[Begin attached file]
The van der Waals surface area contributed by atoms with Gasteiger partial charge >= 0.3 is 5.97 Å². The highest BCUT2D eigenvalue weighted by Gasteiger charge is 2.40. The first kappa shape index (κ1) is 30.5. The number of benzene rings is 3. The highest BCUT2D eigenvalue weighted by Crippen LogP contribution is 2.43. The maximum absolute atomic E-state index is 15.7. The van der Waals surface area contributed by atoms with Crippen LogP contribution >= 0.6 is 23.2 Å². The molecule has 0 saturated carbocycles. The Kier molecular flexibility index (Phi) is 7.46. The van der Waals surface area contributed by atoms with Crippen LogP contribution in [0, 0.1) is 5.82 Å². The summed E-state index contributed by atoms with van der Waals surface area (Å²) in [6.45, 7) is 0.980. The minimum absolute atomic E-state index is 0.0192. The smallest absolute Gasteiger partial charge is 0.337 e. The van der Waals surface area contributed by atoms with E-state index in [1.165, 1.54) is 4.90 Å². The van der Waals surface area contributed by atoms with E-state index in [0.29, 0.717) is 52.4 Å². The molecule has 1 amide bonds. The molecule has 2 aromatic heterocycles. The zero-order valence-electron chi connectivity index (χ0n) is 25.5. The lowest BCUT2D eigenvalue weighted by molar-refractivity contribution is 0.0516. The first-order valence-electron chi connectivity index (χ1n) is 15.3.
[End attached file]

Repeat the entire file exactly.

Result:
The van der Waals surface area contributed by atoms with Gasteiger partial charge >= 0.3 is 5.97 Å². The highest BCUT2D eigenvalue weighted by Gasteiger charge is 2.40. The first kappa shape index (κ1) is 30.5. The number of benzene rings is 3. The highest BCUT2D eigenvalue weighted by Crippen LogP contribution is 2.43. The maximum absolute atomic E-state index is 15.7. The van der Waals surface area contributed by atoms with Crippen LogP contribution >= 0.6 is 23.2 Å². The molecule has 0 saturated carbocycles. The Kier molecular flexibility index (Phi) is 7.46. The van der Waals surface area contributed by atoms with Crippen LogP contribution in [0, 0.1) is 5.82 Å². The summed E-state index contributed by atoms with van der Waals surface area (Å²) in [6.45, 7) is 0.980. The minimum absolute atomic E-state index is 0.0192. The smallest absolute Gasteiger partial charge is 0.337 e. The van der Waals surface area contributed by atoms with E-state index in [1.165, 1.54) is 4.90 Å². The van der Waals surface area contributed by atoms with E-state index in [0.29, 0.717) is 52.4 Å². The molecule has 1 amide bonds. The molecule has 2 aromatic heterocycles. The zero-order valence-electron chi connectivity index (χ0n) is 25.5. The lowest BCUT2D eigenvalue weighted by molar-refractivity contribution is 0.0516. The first-order valence-electron chi connectivity index (χ1n) is 15.3.